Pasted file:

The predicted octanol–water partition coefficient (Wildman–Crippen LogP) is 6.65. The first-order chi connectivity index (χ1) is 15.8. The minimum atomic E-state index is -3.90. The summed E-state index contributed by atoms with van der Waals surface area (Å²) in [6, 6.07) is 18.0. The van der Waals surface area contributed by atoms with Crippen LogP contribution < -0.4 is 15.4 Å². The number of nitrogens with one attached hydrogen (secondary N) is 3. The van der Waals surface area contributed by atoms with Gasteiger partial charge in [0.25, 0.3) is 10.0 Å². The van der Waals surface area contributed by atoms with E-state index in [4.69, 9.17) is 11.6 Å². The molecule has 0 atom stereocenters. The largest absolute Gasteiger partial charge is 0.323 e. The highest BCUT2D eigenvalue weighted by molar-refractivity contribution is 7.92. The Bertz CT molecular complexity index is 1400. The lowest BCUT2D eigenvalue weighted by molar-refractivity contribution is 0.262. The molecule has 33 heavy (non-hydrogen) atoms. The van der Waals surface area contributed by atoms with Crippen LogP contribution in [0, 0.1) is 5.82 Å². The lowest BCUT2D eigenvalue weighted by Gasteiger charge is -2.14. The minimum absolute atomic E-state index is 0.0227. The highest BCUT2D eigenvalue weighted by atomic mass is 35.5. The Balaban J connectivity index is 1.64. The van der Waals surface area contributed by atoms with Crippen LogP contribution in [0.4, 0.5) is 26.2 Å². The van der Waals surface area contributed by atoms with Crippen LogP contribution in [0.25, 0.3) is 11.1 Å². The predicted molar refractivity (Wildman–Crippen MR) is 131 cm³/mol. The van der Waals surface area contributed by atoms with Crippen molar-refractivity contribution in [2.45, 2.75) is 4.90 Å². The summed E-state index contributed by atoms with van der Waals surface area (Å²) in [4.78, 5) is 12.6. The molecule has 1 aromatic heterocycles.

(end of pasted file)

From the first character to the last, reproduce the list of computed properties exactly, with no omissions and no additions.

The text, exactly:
The predicted octanol–water partition coefficient (Wildman–Crippen LogP) is 6.65. The first-order chi connectivity index (χ1) is 15.8. The minimum atomic E-state index is -3.90. The summed E-state index contributed by atoms with van der Waals surface area (Å²) in [6, 6.07) is 18.0. The van der Waals surface area contributed by atoms with Crippen LogP contribution < -0.4 is 15.4 Å². The number of nitrogens with one attached hydrogen (secondary N) is 3. The van der Waals surface area contributed by atoms with Gasteiger partial charge in [0.25, 0.3) is 10.0 Å². The van der Waals surface area contributed by atoms with E-state index in [4.69, 9.17) is 11.6 Å². The molecule has 0 atom stereocenters. The largest absolute Gasteiger partial charge is 0.323 e. The highest BCUT2D eigenvalue weighted by molar-refractivity contribution is 7.92. The Bertz CT molecular complexity index is 1400. The lowest BCUT2D eigenvalue weighted by molar-refractivity contribution is 0.262. The molecule has 33 heavy (non-hydrogen) atoms. The van der Waals surface area contributed by atoms with Crippen LogP contribution in [0, 0.1) is 5.82 Å². The lowest BCUT2D eigenvalue weighted by Gasteiger charge is -2.14. The minimum absolute atomic E-state index is 0.0227. The highest BCUT2D eigenvalue weighted by atomic mass is 35.5. The Balaban J connectivity index is 1.64. The van der Waals surface area contributed by atoms with Crippen LogP contribution in [0.4, 0.5) is 26.2 Å². The van der Waals surface area contributed by atoms with Crippen LogP contribution in [0.25, 0.3) is 11.1 Å². The predicted molar refractivity (Wildman–Crippen MR) is 131 cm³/mol. The van der Waals surface area contributed by atoms with Crippen molar-refractivity contribution in [2.45, 2.75) is 4.90 Å². The summed E-state index contributed by atoms with van der Waals surface area (Å²) in [4.78, 5) is 12.6. The molecule has 1 aromatic heterocycles.